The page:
By New Zealand law, the employer required to contribute to their employee’s KiwiSaver account or complying fund at 3% of their gross salary or wage if the employee joined Kiwisaver. However, when you look into your KiwiSaver contribution transaction record as an employee, you may notice the employer contribution amount are less than your employee contribution.
Here is an example, assume your weekly income before tax is $1200, $62400/year.
Without KiwiSaver, your take home pay will be $1200 – 225.77 (PAYE) – 16.68 (ACC) = $957.55.
If you join KiwiSaver and contribute 3%, your take home pay will be $1200 – 225.77 (PAYE) – 16.68 (ACC) – 36 (KiwiSaver) = 921.55 On your KiwiSaver statement, your contribution will be $36. However, your employer contribution will be $25.2, not $36. Why?
The reason is the employer contribution are taxed under Employer superannuation contribution tax (ESCT). Your employer payout extra 3% of your income to KiwiSaver but part of that went to IRD as tax.
You may think why both employer and employee are paying 3%, how come the cash hit my KiwiSaver fund is different? (That was me two days ago)
Let’s break it down in detail. The 3% contribution is calculated based on your income before tax. In our example, the weekly 3% KiwiSaver contribution will be $1200 x 3% = $36. So both employee and employer will pay $36 each into the KiwiSaver Fund.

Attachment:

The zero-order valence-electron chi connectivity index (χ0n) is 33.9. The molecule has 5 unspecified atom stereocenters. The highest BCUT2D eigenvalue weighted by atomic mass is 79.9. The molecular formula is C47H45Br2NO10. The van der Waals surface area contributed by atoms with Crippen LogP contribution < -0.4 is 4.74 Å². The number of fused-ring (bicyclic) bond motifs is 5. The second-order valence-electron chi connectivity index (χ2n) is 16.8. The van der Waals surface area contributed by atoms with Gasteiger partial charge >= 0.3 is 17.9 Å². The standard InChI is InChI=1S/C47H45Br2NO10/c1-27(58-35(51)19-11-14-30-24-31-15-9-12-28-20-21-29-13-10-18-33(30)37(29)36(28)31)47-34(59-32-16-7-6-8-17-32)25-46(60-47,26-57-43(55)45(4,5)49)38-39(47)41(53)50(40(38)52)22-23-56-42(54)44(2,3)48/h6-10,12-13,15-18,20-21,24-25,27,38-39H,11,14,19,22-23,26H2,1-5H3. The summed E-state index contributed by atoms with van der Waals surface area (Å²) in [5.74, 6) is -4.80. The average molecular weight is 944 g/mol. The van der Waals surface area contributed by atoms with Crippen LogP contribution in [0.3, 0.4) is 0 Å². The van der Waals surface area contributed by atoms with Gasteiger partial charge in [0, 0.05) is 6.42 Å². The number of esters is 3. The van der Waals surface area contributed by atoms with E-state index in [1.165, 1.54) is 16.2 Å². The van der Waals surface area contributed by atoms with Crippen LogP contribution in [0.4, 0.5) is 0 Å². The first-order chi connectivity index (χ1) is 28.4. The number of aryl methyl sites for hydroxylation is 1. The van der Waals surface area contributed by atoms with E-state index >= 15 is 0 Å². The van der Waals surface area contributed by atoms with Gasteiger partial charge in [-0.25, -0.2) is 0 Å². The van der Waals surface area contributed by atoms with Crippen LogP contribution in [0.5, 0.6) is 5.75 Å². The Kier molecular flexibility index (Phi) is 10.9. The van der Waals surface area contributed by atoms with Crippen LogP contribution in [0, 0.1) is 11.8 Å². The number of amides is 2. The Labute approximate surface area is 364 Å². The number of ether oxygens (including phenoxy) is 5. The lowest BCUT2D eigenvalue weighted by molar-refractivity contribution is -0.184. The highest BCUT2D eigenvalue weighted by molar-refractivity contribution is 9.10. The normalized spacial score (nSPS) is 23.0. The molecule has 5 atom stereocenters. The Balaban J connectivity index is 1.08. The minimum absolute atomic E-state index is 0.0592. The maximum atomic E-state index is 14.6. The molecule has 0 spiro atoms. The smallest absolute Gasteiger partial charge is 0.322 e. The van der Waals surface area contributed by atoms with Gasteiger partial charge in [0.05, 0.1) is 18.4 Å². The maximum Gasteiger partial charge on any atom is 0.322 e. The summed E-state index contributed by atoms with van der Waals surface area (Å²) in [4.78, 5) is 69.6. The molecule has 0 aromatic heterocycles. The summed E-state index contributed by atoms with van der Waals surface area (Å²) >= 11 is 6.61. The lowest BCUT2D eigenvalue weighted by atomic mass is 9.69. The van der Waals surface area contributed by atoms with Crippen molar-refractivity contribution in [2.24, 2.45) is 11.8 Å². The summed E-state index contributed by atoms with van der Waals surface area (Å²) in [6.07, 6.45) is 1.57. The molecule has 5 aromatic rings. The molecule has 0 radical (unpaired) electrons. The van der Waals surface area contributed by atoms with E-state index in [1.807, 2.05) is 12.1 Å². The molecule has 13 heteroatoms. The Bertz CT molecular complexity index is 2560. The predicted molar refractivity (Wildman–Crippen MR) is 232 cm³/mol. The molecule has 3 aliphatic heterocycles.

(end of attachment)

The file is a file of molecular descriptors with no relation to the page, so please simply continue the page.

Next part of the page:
Here is the tricky part, on employee contribution, it was calculate based on pre-tax income and take out on after-tax income. So the $36 will take out after they deduct PAYE and ACC and that $36 will reach your KiwiSaver fund without IRD take out any more tax.
On the other hand, employer contribution will be taxed under ESCT. So 30% of $36 = $10.80 will go to IRD, and the cash hit your KiwiSaver fund will be 36 – 10.8 = $25.2
Therefore, I was wrong by saying you will have 100% return on your employer contribution. It’s more like 67%-89.5% return. It’s still an unbeatable risk-free guaranteed return and one of the best investment in New Zealand.
Check out IRD website on ESCT for more information.
P.S. Thanks tofor pointing that out on a previous blog post.
Cheers Alpha! I was confused the first time I saw this myself but it’s good to have an article like this explaining it all for others who are in the same boat as we were.
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